Communities at Work partners with UC to test educator wellbeing framework
The Sector > Workforce > Advocacy > Communities at Work partners with UC to test educator wellbeing framework

Communities at Work partners with UC to test educator wellbeing framework

by Freya Lucas

August 29, 2022

The University of Canberra (UC) will partner with Communities at Work, the ACT’s largest children’s services organisation, to test a new wellbeing framework to see what can be done to help educators be more resilient, healthy and happy.


Against the backdrop of Early Childhood Educators Day, which coincides with large-scale industrial action, more and more providers are becoming aware of the need to understand what wellbeing means for the early childhood education and care (ECEC) sector – and it’s not cupcakes, yoga sessions, or a mobile massage for ten minutes once a year. 


UC researchers Associate Professor Thomas Nielsen and Dr Jennifer Ma have chosen to collaborate with Communities at Work “because wellbeing is something that’s a challenge for all of us, at any age, but particularly in education, and for educators and children at the moment,” Professor Nielsen explained. 


“Our work together will be very focused on increasing people’s sense of meaning and connection,” Dr Ma added, speaking with local publication Her Canberra. 

Central to their work will be the premise that people who have meaningful happiness, rather than just pleasurable happiness, tend to have more resilience in the face of adversity, stress and trauma.


Finding meaningful happiness in the course of their ECEC roles is the aim of the project, with a long term goal of creating positive, long term wellbeing outcomes in the ECEC sector. 


Phase one of the work has just concluded, which involved surveying 108 staff to learn more about their mental health, their levels of resilience and capability to bounce back after adversity (including the COVID-19 pandemic), and their psychological resources and strengths. 


Staff were also surveyed about what they have personally experienced and want to see done to promote wellbeing for them and the children under their care.  


The researchers are basing their project on the Curriculum of Giving – an educational wellbeing framework that can help guide an organisation’s existing practices towards evidence-based wellbeing principles using an ecological-systems approach. 


The Curriculum was created by Professor Nielsen and Dr Ma after a decade of researching wellbeing education initiatives from around the world, and aims to help educators, parents, and caregivers build more resilience, wisdom and meaningful happiness in young people (as well as themselves).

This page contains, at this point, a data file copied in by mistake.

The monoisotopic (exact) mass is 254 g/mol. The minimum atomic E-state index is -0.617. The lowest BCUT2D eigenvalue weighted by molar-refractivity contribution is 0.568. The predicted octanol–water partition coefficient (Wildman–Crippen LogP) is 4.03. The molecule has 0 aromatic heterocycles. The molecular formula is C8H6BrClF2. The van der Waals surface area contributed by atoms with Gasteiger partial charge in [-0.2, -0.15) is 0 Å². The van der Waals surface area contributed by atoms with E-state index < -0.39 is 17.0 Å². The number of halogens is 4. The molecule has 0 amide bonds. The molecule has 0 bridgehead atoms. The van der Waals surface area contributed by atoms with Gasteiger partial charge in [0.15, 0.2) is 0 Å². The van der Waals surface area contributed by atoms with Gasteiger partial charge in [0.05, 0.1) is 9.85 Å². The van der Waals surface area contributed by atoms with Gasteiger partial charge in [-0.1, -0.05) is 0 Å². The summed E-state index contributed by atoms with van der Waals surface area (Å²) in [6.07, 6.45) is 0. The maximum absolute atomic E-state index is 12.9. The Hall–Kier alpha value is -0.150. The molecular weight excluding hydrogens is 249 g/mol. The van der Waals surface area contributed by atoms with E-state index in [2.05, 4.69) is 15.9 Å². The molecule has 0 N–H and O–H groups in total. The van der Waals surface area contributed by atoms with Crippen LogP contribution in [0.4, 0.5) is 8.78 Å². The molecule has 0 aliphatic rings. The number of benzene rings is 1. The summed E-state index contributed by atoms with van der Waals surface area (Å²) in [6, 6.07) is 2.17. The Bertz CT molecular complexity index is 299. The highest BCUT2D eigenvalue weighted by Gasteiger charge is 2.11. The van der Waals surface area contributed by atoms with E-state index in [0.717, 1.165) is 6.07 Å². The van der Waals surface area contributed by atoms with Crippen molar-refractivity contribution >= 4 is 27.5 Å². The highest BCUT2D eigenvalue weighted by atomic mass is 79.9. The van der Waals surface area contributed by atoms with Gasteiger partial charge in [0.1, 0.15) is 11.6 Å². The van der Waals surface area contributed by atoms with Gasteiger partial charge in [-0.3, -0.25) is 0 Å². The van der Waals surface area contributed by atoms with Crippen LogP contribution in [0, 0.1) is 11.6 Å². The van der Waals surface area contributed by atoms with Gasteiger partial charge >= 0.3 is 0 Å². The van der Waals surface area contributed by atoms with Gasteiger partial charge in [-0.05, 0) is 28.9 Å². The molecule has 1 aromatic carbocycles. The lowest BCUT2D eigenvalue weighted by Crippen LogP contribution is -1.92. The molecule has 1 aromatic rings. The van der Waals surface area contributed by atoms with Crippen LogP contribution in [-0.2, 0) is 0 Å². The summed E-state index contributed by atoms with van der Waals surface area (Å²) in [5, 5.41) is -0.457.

Communities at Work Director of Children’s Services Kellie Stewart said the fundamental reason the provider decided to be involved in the project was to help alleviate some of the acute stress felt by those in the profession. 


“The initial research survey revealed some of the same outcomes we saw in our staff satisfaction survey: educators have been in highly stressed states over the last three years,” she told Her Canberra. 


“They’ve been essential workers. They’ve worked throughout a pandemic environment without a break. They’ve had to change the way that they do things. They’re dealing with a national workforce shortage.” 


The toll of these combined stressors has been enormous. 


“We hear what our educators are saying and want to do more to help them. That’s why we’re invested in this project. Hopefully, this can act as a case study that brings in a conversation more broadly about what it means for education in Canberra or even nationally,” Ms Stewart added. 


While the results from the initial survey confirmed what researchers had suspected – and what Communities at Work knew – gathering the data is an important step in being able to identify and tailor intervention in ways that shed light on and value educators’ experiences and their voices. 


“We often can’t change what we’re unaware of in the first place,” Dr Ma said. 


“It’s about finding a way to get everyone together to talk openly and honestly about these collective challenges and what can be done, from the ground-up, to address them beyond band-aid solutions.”  


To read the original coverage of this story, please see here

Download The Sector's new App!

ECEC news, jobs, events and more anytime, anywhere.

Download App on Apple App Store Button Download App on Google Play Store Button